COLOGNE (Reuters) - Paralympic long jump champion Markus Rehm enhanced his claim for a spot at the Rio Olympics on Monday when the German revealed that a wide-ranging study indicated prosthesis-wearing athletes had no clear advantage over able-bodied competitors.
Nicknamed "Blade Jumper", the 2012 Paralympics gold medallist and 2014 national long jump champion hopes to become the second athlete with a carbon fibre prosthesis to compete at the Olympics after South Africa's Oscar Pistorius in 2012.
However, a recent International Association of Athletics Federations (IAAF) ruling requires amputee competitors to prove they do not have an advantage over able-bodied athletes.
"One could not determine an advantage through the prosthesis and that makes me happy," Rehm told a news conference during a presentation of the study that examined three long jumpers with a prosthesis and three without.
"I have not given up hope of making it to Rio. It is not about medals but about presenting Paralympic sport."
Scientists said the study had shown amputees like Rehm, who lost his lower right leg in a boating accident as a teenager, had a less efficient start but a more efficient jump.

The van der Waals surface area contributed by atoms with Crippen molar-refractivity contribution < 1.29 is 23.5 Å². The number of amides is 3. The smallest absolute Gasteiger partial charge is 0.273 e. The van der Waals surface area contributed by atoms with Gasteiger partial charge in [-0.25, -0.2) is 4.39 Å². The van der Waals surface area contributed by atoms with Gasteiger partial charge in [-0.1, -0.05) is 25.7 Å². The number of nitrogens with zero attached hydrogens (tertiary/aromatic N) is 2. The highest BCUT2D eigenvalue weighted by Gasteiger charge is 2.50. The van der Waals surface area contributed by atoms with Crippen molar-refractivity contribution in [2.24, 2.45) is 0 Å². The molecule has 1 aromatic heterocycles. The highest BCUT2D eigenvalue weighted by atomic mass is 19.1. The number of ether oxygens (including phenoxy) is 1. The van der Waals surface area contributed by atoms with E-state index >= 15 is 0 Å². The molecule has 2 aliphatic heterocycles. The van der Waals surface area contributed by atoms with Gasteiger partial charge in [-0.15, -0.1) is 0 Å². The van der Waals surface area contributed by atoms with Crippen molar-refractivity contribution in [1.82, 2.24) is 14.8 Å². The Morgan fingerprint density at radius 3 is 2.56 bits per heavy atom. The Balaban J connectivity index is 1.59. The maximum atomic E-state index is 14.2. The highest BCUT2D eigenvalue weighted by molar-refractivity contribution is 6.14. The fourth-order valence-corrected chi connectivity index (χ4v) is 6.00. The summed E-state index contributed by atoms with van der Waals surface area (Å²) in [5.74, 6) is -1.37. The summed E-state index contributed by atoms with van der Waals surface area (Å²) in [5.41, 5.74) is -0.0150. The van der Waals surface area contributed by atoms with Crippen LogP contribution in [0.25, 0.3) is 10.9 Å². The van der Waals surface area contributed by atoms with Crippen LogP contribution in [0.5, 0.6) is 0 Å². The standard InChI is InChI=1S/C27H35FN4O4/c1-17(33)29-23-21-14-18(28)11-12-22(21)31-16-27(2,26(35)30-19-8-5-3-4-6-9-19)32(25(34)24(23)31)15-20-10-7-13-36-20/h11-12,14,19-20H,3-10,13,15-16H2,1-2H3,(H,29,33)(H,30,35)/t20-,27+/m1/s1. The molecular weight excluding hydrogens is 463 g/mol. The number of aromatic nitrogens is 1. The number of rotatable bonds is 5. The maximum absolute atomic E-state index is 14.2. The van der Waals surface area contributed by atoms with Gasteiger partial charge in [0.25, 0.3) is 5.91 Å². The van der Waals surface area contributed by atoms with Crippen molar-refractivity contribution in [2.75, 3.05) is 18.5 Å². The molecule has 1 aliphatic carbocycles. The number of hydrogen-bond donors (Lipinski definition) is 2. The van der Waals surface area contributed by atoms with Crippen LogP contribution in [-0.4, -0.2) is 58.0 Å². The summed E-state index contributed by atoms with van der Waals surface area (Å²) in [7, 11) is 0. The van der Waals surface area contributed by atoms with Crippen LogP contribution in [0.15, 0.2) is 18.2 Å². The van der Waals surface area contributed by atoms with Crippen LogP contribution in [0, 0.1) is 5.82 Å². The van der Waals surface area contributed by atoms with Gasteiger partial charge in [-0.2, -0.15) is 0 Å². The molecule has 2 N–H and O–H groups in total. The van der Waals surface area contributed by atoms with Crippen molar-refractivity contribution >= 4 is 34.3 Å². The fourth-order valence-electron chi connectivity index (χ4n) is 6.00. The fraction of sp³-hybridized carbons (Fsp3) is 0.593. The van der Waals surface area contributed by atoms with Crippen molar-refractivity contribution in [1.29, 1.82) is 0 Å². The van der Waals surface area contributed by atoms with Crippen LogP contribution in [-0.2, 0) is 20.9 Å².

"We saw disadvantages in the run-up for athletes with amputations of the lower thigh that we could determine were due to the prosthesis," Professor Wolfgang Potthast of the Institute of Biomechanics and Orthopaedics at the German Sport University Cologne said.
"But in the movement techniques, we noted an advantage due to the improved jump efficiency. These are two completely different movements and cannot be offset."
The study was conducted in association with the German Sport University Cologne, the National Institute of Advanced Industrial Science and Technology in Tokyo, the University of Colorado Boulder as well as a Japanese broadcaster.
Rehm said he now hoped the IAAF would discuss the matter with him in time to make a decision on his participation at the Aug. 5-22 Rio Games.
The 27-year-old jumped a world record 8.40 metres to win the 2015 IPC world title in Doha, a distance that would have beaten Britain's 2012 London Olympics gold medallist Greg Rutherford by nine centimetres.
(Reporting by Karolos Grohmann; Editing by John O'Brien)